The Rembrandt Affair

by Daniel Silva

My book selections are starting to feel like gold found at the end of a treasure hunt. The last few I have read were sent to me from authors or bloggers found on Twitter, and I have been very happy to discover new (to me) authors in genres I never otherwise would have chosen for myself.  Today’s gold comes from one of the nicest perks of buying a retirement home which had previously been a vacation rental and was left fully furnished.  I don’t know how you walk away from bookcases of old friends, but my bounty of choices is a win for me.  I selected “The Rembrandt Affair” and began reading without knowing anything of the plot or author.  Turns out this is book 10 in a series of 15 featuring protagonist Gabriel Allon, but as a stand-alone it worked and I didn’t feel I missed out by not knowing the character’s previous adventures.  twitter

Allon is a retired spy, also trained as an art restorer as part of the cover used in his former life. This novel starts with Allon coming out of retirement to help locate a stolen masterpiece as #art apparently has value.  That art hashtag may tell you my lack of connection to that side of the brain.  I am not a lover of fine art; I took my reluctant kids to museums as part of homeschooling because it was expected.  I initially groaned when I started this novel because it had so much more detail about a subject that I didn’t care about. But this is where the talent of Silva shines.  He made me interested. “The Rembrandt Affair” really read like two novels to me – first the introduction to the stolen painting and its history from the time of the Holocaust, the people affected by that time and the evil which prospered because of the Nazi regime.  I was hooked.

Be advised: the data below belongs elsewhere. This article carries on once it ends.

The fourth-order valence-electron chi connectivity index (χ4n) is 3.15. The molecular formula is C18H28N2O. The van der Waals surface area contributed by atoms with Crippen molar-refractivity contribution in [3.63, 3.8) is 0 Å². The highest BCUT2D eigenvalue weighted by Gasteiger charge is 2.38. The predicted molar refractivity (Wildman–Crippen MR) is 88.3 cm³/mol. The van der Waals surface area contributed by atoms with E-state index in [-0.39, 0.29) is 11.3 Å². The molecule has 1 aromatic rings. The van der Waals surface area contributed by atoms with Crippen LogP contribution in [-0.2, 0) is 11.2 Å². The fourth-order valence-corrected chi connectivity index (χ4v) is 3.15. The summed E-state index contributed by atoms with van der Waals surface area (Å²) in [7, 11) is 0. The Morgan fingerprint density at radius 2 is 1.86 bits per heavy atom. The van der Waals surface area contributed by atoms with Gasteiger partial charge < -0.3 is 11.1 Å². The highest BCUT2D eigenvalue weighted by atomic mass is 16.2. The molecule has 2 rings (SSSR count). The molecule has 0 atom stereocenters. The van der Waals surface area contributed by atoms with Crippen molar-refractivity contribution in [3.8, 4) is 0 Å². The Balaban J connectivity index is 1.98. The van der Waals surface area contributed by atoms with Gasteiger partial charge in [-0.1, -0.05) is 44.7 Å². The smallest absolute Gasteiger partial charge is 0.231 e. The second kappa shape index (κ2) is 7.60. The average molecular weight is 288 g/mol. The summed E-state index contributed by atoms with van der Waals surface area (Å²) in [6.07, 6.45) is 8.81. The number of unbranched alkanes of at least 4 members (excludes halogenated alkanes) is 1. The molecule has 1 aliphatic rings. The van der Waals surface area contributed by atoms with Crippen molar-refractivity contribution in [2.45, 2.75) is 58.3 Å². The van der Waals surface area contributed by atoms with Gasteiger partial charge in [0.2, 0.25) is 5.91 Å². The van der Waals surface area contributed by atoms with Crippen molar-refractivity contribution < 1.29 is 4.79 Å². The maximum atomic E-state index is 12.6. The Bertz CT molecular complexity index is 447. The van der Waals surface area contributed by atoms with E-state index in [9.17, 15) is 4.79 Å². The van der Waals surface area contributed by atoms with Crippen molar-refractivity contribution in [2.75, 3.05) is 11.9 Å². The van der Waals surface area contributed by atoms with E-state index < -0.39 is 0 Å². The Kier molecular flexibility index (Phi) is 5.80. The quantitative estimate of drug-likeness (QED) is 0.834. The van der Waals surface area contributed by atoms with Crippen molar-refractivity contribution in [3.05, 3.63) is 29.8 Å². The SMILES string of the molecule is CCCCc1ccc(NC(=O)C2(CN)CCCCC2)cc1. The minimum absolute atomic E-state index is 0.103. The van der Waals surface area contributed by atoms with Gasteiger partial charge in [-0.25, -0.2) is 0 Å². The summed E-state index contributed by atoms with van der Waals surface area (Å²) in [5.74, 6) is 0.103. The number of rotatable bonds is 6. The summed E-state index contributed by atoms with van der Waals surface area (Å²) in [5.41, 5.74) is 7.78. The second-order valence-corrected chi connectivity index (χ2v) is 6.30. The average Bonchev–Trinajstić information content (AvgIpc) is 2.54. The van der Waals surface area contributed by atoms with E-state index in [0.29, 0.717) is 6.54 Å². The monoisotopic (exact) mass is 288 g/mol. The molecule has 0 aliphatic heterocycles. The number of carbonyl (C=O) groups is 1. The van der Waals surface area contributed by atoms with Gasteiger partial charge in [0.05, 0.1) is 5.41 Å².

The second half of the novel concentrates on the agencies which fight crime behind the scenes, training, planning and the politics of current day power hungry men and countries.  It really did feel like a new book when Silva turned to that side of the crime, but this isn’t necessarily a bad thing.  Again, I wasn’t immediately drawn to the espionage part of the novel, but that’s on me.  My brain is still healing from an injury, and details can be hard for me to keep track of – add to that the addition of many characters and places with unusual names, and I had to work harder to finish the book.  But, I did finish it and I did enjoy it.  I would recommend this to any fan of spy novels.

The best compliment I can give to the author is that once I closed the pages of the book, I was still thinking about the story.  I’m not Jewish and I don’t typically think about the Holocaust.  I recall decades ago reading Corrie Ten Boom and Anne Frank because every American high school student back in the day read those as part of history class.  Mr. Silva’s writing about individuals in that time period (even though fictionalized) sparked my interest in the subject matter and makes me want to go spend some time reading and learning.  That’s an amazing accomplishment for a work of fiction.

 

 

 

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